a dog, being forced to spend every night alone in the dark, locked inside a grimy
auto-repair shop, would be bad enough. But Coco’s situation was far worse. The
tiny poodle was also almost
constantly confined to a crate that was so full of
dust, dirt, and feces that anyone looking at her would think that her fur was
gray or brown—even though it had once been white.
two patrons of the New Jersey garage spotted Coco on a frigid winter day, the
shop was so cold that the water in her bowl had frozen solid. They asked for permission
to give her a bath and fresh water and to take her for a walk. The owner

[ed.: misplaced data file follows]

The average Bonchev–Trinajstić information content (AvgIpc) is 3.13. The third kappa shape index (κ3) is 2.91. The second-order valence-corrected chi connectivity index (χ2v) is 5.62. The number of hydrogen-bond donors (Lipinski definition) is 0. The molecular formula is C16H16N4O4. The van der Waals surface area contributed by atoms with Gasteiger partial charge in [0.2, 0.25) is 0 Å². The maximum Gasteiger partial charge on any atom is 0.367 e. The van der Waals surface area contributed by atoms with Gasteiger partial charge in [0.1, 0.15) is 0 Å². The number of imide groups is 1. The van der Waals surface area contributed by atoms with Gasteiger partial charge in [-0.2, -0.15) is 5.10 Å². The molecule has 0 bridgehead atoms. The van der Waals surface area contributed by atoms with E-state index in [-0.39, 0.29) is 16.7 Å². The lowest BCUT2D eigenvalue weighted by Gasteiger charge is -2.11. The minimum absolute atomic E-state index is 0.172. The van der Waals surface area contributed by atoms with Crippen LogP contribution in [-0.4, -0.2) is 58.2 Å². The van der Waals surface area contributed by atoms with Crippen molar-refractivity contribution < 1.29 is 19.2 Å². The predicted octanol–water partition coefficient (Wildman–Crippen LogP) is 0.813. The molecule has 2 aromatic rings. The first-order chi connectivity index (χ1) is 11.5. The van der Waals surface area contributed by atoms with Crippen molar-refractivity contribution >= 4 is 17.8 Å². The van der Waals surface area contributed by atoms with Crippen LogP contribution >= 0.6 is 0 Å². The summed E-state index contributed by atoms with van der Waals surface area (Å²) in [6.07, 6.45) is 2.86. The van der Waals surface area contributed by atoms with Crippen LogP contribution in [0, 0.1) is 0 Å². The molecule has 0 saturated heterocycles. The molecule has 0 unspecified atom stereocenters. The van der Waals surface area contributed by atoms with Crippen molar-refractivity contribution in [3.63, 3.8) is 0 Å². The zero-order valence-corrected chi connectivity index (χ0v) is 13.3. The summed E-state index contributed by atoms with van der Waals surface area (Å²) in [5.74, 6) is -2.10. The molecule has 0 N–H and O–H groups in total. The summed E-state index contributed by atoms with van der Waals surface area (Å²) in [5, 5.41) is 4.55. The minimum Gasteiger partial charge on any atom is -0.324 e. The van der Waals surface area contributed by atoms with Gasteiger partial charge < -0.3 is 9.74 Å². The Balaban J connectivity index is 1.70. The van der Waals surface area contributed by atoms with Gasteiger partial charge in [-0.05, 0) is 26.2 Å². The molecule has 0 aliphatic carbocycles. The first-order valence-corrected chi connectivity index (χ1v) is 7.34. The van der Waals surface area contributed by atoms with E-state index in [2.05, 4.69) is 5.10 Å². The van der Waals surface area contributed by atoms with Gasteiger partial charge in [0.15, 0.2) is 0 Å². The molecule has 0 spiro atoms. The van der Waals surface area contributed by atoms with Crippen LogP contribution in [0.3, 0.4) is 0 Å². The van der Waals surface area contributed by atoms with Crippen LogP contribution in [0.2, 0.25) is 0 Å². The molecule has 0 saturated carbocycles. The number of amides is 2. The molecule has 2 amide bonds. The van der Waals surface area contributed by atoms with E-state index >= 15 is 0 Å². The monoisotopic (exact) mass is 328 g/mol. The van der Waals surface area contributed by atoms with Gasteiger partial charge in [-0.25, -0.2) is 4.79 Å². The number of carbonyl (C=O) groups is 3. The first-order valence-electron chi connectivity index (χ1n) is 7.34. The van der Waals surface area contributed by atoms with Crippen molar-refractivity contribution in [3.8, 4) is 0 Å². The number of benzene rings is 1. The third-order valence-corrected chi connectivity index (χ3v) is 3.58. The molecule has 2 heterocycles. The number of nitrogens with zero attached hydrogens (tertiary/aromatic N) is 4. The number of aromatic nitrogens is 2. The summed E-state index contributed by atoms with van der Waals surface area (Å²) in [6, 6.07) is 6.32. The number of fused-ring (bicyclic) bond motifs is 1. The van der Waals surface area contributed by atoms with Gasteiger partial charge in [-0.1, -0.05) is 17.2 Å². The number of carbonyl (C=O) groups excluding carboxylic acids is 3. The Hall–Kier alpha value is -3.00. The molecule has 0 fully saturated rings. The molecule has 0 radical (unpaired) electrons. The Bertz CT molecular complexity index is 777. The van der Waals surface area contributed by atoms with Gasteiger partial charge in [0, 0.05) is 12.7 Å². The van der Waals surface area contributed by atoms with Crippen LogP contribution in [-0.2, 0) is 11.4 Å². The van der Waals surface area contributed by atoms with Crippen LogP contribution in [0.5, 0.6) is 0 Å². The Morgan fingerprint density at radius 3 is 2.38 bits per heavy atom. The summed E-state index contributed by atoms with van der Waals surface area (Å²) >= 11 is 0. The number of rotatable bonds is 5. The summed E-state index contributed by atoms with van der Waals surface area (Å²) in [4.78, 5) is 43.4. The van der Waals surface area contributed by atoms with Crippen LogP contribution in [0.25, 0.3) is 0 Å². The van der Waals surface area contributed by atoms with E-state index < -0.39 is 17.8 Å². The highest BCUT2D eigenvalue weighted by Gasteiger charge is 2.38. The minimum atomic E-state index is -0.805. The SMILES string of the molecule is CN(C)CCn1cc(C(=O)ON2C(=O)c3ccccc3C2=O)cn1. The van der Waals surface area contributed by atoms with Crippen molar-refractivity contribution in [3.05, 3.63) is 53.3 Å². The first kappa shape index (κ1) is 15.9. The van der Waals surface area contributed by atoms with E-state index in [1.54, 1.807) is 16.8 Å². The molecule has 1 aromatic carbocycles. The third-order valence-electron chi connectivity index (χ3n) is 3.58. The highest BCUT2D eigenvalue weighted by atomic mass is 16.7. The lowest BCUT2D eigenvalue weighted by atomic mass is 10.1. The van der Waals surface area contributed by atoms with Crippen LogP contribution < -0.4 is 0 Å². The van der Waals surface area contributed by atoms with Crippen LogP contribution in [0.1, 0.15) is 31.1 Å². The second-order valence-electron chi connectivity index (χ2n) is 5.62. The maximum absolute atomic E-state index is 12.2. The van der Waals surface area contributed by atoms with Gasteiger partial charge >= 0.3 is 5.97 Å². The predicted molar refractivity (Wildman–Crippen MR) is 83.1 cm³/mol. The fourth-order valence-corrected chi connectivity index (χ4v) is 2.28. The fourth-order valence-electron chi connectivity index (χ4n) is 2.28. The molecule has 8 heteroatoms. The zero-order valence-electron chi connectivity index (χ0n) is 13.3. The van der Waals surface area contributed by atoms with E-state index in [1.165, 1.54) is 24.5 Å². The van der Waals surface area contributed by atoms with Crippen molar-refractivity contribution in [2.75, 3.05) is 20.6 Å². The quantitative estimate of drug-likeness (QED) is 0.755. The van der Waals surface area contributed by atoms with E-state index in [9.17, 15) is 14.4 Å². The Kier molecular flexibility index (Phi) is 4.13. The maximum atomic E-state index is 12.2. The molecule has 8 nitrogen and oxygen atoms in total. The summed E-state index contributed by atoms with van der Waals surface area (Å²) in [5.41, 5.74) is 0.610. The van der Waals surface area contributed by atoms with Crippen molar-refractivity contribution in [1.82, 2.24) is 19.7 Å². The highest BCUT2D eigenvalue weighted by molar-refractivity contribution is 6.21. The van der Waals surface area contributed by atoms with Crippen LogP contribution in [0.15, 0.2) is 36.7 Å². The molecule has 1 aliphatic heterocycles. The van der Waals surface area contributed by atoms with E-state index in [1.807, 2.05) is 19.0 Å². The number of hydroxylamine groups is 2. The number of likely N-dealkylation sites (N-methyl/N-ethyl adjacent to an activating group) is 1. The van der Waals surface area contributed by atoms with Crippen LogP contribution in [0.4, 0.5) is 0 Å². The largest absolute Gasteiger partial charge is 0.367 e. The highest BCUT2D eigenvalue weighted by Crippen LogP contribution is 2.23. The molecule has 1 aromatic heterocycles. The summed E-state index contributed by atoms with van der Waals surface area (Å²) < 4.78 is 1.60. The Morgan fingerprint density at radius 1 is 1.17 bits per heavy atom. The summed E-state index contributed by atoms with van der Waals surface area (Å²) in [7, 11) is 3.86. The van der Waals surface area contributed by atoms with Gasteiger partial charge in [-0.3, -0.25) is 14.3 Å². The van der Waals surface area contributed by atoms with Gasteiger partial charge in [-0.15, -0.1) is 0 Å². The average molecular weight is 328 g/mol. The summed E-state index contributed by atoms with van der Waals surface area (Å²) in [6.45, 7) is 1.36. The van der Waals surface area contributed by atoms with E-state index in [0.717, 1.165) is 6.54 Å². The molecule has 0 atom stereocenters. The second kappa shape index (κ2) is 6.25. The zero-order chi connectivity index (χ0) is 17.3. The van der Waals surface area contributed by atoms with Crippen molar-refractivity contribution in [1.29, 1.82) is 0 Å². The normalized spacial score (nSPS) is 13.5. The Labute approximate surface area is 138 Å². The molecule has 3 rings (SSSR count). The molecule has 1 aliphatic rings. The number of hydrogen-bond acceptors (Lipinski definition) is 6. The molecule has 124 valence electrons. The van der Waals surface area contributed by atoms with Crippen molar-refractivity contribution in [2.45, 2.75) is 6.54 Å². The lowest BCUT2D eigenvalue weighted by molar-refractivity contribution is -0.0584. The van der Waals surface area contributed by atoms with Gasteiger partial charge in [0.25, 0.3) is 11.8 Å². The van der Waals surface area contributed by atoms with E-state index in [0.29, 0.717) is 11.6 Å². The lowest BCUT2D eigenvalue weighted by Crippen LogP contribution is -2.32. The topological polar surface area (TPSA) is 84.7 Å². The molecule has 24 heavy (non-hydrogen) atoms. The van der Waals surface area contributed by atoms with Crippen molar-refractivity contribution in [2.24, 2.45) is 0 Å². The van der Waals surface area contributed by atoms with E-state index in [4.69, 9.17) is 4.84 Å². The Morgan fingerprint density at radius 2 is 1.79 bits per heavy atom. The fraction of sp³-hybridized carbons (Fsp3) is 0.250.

agreed, and Coco relished every second of her freedom, sniffing everything in
sight, playing with other dogs, and bounding about. The pair begged her owner
to surrender her, but he refused, claiming that the crated, 15-pound
one of Coco’s advocates contacted PETA. The owner wasn’t willing to cooperate
with us, either, so we tried a different tactic. We recruited several PETA
supporters in the area to drop by the shop to check on Coco and suggest to her
owner that she would be happier in a home. We also alerted the local police
department, and officers helped by stopping by and talking to Coco’s owner about
her situation and whether it met legal standards.
tired of people “bothering” him, the owner turned Coco over to the
police. Now she has a loving home, and
her filthy crate is a distant memory.
you like to help dogs like Coco? Join PETA’s Action Team to volunteer to assist animals
in your area.
Article source: PETA Files